Day 4 - AZIZA
Quick background, Aziza came to AAE with three herdmates after the death of her owner. She had lived on 80-acres of lush green pasture, and she had dealt with chronic laminitis and founder. Her hooves had been horribly neglected, and they have been a work in progress since arrival. She was doing amazingly well. Overnight, Aziza developed an enormous abscess over her left chest/shoulder. The dreaded Pigeon Fever resulted in immediate isolation. Since AAE’s beginning, we have had only three other cases of PF, very minor in comparison. Aziza’s veterinary treatment involved waiting a few days for the abscess to “ripen”, opening and draining the abscess (there were four pockets), flushing the pocket, installing a drain, and starting on a course of antibiotics and anti-inflammatory/pain meds. Ongoing care included daily cleaning and flushing the area, and applying an abundance fly products. Aziza's abscess healed, but shortly after treatment was completed, laminitis struck! Radiographs showed one of her coffin bones appeared to rotate a tiny bit more than when initially radiographed at intake. She’s been on a little roller coaster, but she finally seems to be over the hump with her laminitis, and the PF is resolving after a second course of antibiotics. It’s been a bit of a setback, but she is making great improvement and looking forward to joining her herdmates in the big pasture (dry). Aziza’s vet costs this year are over $1500.
Day 3 - DIERKS
Dierks, a two-year old gelding, came to AAE with a fairly large umbilical hernia. The hernia had not healed properly, and some of his abdominal tissue was extending through a small opening in the abdominal wall. The hernia was painful to touch, and surgery was done to assure Dierks would have a pain free future. Surgery went very well, and he is all healed up. Dierks was adopted by someone who loves him beyond words, and he is on his path to a wonderful life! Dierks vet costs for his surgery and post op care were just over $1,000.
Day 2 - RIO
Shortly after arrival at AAE, Rio, a very handsome yearling colt was showing signs of constipation/colic. Veterinary exam revealed a large,softball-sized peri-rectal abscess pushing into his rectum, blocking passage of feces. Uncommon, yes! The little guy needed hospitalization and surgery to open and drain the abscess, and surgery was successful. Due to the location of the abscess and the drain and the need to keep things draining, his stayed in the hospital several days. This handsome little dude is healing well and back to the playful guy he was. Rio’s vet costs were nearly $2,000. He is looking for his forever family!!!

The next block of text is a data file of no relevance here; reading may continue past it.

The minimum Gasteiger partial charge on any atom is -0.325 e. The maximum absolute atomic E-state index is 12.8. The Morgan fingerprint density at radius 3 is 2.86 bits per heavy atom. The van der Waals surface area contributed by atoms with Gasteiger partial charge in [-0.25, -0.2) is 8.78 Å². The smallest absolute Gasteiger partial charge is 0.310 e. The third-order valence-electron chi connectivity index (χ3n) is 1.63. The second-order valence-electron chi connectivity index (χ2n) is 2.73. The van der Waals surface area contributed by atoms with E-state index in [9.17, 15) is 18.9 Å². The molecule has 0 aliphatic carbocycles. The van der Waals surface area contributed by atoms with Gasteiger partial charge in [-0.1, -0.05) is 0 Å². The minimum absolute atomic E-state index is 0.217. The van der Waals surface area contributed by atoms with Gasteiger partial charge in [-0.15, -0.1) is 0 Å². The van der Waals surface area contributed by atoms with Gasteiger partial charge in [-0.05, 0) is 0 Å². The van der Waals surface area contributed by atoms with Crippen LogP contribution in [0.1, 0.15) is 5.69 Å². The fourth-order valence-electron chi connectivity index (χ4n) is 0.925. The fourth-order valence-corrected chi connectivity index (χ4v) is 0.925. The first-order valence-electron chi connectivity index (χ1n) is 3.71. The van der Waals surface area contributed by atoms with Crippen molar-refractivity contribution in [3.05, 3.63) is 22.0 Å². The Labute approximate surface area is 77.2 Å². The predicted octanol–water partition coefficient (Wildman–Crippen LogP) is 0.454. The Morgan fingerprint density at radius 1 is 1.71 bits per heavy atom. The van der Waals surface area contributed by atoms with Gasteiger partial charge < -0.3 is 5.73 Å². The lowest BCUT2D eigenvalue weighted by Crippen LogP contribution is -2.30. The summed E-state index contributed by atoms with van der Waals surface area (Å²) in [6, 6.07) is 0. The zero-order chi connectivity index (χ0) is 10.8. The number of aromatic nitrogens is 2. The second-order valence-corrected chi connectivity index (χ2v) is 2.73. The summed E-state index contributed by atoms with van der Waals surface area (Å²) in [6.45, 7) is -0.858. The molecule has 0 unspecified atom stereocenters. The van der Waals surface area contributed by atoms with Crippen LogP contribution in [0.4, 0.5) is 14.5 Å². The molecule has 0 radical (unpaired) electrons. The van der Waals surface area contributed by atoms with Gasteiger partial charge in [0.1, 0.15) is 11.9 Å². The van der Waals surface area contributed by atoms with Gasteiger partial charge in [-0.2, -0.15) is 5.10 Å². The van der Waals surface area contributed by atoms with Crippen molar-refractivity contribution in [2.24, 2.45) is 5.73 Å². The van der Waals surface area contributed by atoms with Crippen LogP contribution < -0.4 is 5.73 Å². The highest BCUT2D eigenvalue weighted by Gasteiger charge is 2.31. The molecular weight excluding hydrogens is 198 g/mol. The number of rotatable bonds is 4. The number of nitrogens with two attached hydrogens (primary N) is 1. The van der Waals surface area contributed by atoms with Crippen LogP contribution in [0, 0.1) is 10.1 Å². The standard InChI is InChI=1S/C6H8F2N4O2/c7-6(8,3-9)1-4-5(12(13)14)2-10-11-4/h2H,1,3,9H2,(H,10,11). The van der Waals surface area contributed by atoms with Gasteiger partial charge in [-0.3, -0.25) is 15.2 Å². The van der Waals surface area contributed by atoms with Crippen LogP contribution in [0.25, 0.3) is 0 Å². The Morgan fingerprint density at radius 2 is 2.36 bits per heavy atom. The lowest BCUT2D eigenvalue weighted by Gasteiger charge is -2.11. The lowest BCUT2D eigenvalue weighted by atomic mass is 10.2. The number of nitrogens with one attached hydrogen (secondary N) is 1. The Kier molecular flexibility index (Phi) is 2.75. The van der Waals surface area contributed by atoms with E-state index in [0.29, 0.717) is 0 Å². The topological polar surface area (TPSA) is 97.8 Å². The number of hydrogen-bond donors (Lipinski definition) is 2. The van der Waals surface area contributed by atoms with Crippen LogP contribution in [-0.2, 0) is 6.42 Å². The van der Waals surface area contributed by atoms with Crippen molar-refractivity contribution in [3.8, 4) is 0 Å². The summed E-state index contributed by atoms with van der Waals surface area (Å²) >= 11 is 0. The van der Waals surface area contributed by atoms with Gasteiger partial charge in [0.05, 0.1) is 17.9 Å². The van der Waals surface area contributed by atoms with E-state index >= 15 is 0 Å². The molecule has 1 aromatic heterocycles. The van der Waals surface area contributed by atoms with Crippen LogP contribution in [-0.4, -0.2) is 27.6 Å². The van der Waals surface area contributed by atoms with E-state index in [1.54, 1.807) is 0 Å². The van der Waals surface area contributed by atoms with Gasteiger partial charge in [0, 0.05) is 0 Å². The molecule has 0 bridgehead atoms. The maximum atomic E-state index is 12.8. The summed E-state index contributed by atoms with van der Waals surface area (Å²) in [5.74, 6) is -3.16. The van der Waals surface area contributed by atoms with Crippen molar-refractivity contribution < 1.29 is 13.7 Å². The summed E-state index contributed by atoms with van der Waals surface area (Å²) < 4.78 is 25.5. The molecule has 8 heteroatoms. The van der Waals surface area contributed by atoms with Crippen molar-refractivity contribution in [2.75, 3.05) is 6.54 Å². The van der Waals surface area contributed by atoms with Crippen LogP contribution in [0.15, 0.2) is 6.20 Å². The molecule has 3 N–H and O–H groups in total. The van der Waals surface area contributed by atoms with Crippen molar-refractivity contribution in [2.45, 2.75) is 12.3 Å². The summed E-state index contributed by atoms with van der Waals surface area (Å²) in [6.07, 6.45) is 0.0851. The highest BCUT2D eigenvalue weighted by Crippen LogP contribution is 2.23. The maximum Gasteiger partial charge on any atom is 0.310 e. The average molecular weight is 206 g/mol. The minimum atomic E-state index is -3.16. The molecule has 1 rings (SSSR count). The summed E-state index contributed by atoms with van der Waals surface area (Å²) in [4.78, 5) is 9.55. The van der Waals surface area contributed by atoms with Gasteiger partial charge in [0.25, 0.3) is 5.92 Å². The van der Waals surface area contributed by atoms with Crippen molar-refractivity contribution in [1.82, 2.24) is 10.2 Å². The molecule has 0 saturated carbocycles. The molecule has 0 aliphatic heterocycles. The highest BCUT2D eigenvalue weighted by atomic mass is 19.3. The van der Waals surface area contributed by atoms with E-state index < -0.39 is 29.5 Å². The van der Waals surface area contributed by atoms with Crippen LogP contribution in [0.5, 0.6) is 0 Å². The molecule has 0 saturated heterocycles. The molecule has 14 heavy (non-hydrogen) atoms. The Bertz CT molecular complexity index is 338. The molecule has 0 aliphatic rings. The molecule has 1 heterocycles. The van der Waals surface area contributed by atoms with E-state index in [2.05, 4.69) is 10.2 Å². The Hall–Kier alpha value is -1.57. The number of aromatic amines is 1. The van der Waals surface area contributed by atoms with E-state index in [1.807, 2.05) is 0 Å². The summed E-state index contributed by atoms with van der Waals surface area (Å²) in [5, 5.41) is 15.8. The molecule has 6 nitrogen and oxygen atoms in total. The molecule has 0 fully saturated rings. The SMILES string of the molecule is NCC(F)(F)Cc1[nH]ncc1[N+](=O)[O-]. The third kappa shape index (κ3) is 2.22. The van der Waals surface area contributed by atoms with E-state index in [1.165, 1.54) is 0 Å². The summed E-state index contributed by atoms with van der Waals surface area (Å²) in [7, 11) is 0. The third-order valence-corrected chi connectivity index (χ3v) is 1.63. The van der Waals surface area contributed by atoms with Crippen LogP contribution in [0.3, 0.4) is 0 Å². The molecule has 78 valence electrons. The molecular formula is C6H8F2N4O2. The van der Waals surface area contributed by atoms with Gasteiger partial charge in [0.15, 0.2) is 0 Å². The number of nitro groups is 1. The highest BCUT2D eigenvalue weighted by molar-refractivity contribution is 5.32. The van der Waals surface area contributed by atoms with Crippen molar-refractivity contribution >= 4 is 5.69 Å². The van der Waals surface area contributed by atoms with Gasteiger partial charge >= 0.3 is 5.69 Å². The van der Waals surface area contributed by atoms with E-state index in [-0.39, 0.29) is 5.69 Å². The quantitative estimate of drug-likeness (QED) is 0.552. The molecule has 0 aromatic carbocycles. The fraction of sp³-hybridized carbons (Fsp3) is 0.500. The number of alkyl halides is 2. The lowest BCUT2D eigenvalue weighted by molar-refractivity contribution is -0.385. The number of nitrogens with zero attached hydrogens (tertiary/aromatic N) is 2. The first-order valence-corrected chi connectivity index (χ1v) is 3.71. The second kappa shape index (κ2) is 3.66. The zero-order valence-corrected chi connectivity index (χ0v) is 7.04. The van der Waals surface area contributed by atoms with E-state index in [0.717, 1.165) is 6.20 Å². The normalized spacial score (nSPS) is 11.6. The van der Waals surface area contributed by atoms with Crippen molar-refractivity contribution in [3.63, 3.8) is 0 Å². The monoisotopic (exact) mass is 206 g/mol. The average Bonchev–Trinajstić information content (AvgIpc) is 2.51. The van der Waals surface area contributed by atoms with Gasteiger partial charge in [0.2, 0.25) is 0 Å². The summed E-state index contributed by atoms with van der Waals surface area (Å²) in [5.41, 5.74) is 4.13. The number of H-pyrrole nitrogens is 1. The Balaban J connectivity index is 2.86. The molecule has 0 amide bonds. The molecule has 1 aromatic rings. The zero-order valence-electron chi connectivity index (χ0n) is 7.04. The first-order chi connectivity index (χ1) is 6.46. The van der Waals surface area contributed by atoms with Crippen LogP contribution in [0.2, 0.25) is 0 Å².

Day 1 - ANGUS
Angus is a 20-ish Shire gelding that came to AAE with several issues. Veterinary evaluation identified chronic uveitis in both eyes, a swollen knee from infection, and chronic progressive lymphedema (CPL or "scratches") with extensive skin lesions on his front legs. During his intake exam, he was sedated so we could treat his legs. They were clipped, medicated and bandaged. A few days later, bandages were removed, the areas were bathed/cleaned and clipped more. His leg sores improved tremendously, reducing the pain, but they will require ongoing treatment (cleansing, clipping, medicating) throughout the rest of his life. Angus' eye condition was painful, and he had lost significant vision in his left eye. His eyes were initially treated with an ophthalmic ointment with antibiotics and a steroid in hopes they would improve. One eye improved, but the other did not. After multiple near misses with his eye and a fence, his eye and a branch, and his eye and a post, we opted to remove the eye before he injured it and would need emergency treatment. More importantly, removal of his eye would also resolve the chronic pain caused by the uveitis, and it would minimize the ongoing care/treatment the eye would need. The surgery was a success, and Angus is doing amazingly well. What a relief for him. Along with his antibiotic treatment that accompanied his eye care, and new shoes placed on his front hooves, his swollen knee has pretty well resolved, and the big guy is moving along very well!! Angus’ vet costs to date exceed $2200.
GENERAL HERD CARE
The cases above were all in addition to our routine veterinary care including intake exams, intake and maintenance hoof care, initial and maintenance dentals, vaccine updates, de-worming, and other routine care for the 35 to 45 horses typically in our care.
Please help us in raising funds for our emergency veterinary fund, so we can continue to help those horses that need a little more love and attention. Our goal is always to rescue and rehabilitate to improve quality of life and find forever homes for these amazing animals.
Your donation will fund our emergency veterinary fund, but as previously mentioned. Any funds raised over and above our goal will apply to our general veterinary fund.
Thank you so much for your support. Without it, we could not continue doing what we do...for the love of horses.